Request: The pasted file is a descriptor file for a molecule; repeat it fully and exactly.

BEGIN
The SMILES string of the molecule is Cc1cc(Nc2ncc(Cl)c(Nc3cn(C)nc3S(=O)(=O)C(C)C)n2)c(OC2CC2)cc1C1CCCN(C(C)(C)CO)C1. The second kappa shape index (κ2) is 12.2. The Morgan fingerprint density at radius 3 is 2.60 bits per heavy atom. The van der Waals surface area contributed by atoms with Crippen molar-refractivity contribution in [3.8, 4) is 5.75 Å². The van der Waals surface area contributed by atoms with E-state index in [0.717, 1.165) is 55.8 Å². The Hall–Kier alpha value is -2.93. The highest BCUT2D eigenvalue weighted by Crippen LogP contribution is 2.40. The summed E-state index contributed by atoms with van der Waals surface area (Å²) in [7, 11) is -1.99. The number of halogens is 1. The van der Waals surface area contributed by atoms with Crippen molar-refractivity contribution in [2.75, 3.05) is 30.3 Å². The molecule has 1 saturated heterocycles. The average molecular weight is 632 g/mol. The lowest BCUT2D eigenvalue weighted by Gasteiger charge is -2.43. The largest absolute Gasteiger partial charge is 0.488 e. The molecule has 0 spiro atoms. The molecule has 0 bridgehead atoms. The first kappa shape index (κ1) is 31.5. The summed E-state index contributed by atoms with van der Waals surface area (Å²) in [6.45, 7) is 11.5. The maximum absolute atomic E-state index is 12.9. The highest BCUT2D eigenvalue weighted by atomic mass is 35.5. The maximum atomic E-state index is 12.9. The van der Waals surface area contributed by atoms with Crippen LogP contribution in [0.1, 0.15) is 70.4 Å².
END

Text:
The SMILES string of the molecule is Cc1cc(Nc2ncc(Cl)c(Nc3cn(C)nc3S(=O)(=O)C(C)C)n2)c(OC2CC2)cc1C1CCCN(C(C)(C)CO)C1. The second kappa shape index (κ2) is 12.2. The Morgan fingerprint density at radius 3 is 2.60 bits per heavy atom. The van der Waals surface area contributed by atoms with Crippen molar-refractivity contribution in [3.8, 4) is 5.75 Å². The van der Waals surface area contributed by atoms with E-state index in [0.717, 1.165) is 55.8 Å². The Hall–Kier alpha value is -2.93. The highest BCUT2D eigenvalue weighted by Crippen LogP contribution is 2.40. The summed E-state index contributed by atoms with van der Waals surface area (Å²) in [7, 11) is -1.99. The number of halogens is 1. The van der Waals surface area contributed by atoms with Crippen molar-refractivity contribution in [2.75, 3.05) is 30.3 Å². The molecule has 1 saturated heterocycles. The average molecular weight is 632 g/mol. The lowest BCUT2D eigenvalue weighted by Gasteiger charge is -2.43. The largest absolute Gasteiger partial charge is 0.488 e. The molecule has 0 spiro atoms. The molecule has 0 bridgehead atoms. The first kappa shape index (κ1) is 31.5. The summed E-state index contributed by atoms with van der Waals surface area (Å²) in [6.45, 7) is 11.5. The maximum absolute atomic E-state index is 12.9. The highest BCUT2D eigenvalue weighted by atomic mass is 35.5. The maximum atomic E-state index is 12.9. The van der Waals surface area contributed by atoms with Crippen LogP contribution in [0.1, 0.15) is 70.4 Å².